The objective of the present survey was to study self-reported sleep disturbances due to railway noise with respect to nighttime equivalent noise level (L(p,A,eq,night)) and maximum noise level (L(p,A,max)). A sample of 1349 people in and around Oslo in Norway exposed to railway noise was studied in a cross-sectional survey to obtain data on sleep disturbances, sleep problems due to noise, and personal characteristics including noise sensitivity. Individual noise exposure levels were determined outside of the bedroom facade, the most-exposed facade, and inside the respondents' bedrooms. The exposure-response relationships were analyzed by using logistic regression models, controlling for possible modifying factors including the number of noise events (train pass-by frequency). L(p,A,eq,night) and L(p,A,max) were significantly correlated, and the proportion of reported noise-induced sleep problems increased as both L(p,A,eq,night) and L(p,A,max) increased. Noise sensitivity, type of bedroom window, and pass-by frequency were significant factors affecting noise-induced sleep disturbances, in addition to the noise exposure level. Because about half of the study population did not use a bedroom at the most-exposed side of the house, the exposure-response curve obtained by using noise levels for the most-exposed facade underestimated noise-induced sleep disturbance for those who actually have their bedroom at the most-exposed facade.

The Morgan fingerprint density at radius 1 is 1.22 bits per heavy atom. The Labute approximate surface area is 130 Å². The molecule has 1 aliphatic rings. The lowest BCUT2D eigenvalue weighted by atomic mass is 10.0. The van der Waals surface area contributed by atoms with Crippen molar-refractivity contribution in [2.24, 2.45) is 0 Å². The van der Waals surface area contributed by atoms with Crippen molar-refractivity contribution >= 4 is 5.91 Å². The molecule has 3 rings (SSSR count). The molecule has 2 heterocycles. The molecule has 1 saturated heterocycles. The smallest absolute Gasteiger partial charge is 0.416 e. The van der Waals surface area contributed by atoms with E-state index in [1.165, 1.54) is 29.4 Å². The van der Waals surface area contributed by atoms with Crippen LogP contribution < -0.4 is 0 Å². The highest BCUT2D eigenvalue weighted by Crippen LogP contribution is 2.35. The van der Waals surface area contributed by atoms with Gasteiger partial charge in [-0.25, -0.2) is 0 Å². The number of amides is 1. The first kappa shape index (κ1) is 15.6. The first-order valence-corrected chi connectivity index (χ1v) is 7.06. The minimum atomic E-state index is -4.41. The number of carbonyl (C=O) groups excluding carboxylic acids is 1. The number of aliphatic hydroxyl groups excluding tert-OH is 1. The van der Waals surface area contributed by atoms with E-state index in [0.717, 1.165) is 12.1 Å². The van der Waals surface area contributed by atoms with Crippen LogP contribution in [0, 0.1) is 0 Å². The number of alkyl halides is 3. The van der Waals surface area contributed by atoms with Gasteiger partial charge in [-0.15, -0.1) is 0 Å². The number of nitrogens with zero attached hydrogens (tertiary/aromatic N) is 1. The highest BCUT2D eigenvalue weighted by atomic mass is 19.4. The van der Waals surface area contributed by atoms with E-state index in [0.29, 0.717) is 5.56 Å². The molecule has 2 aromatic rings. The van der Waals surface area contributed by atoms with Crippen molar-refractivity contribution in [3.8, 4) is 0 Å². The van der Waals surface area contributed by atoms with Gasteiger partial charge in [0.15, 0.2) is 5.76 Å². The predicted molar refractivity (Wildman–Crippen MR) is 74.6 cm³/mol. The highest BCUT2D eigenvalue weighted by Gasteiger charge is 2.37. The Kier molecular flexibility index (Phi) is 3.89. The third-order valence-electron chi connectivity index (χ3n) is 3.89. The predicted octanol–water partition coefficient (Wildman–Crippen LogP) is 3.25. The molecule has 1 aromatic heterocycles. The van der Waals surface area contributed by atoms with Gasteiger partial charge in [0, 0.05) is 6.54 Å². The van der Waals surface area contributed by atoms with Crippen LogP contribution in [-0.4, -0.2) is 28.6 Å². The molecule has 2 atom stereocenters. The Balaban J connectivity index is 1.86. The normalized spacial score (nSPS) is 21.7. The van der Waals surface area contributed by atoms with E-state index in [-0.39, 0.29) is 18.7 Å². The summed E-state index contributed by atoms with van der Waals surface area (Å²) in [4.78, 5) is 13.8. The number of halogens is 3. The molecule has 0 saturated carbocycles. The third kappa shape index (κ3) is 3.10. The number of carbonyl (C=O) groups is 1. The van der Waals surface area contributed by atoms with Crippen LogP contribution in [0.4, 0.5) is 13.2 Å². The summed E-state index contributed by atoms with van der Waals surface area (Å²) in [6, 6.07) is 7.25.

18. A Goldilocks principle for modeling radial velocity noise

    CERN Document Server

    Feng, Fabo; Jones, H R A; Butler, R P; Vogt, S

    2016-01-01

    The doppler measurements of stars are diluted and distorted by stellar activity noise. Different choices of noise models and statistical methods have led to much controversy in the confirmation of exoplanet candidates obtained through analysing radial velocity data. To quantify the limitation of various models and methods, we compare different noise models and signal detection criteria for various simulated and real data sets in the Bayesian framework. According to our analyses, the white noise model tend to interpret noise as signal, leading to false positives. On the other hand, the red noise models are likely to interprete signal as noise, resulting in false negatives. We find that the Bayesian information criterion combined with a Bayes factor threshold of 150 can efficiently rule out false positives and confirm true detections. We further propose a Goldilocks principle aimed at modeling radial velocity noise to avoid too many false positives and too many false negatives. We propose that the noise model w...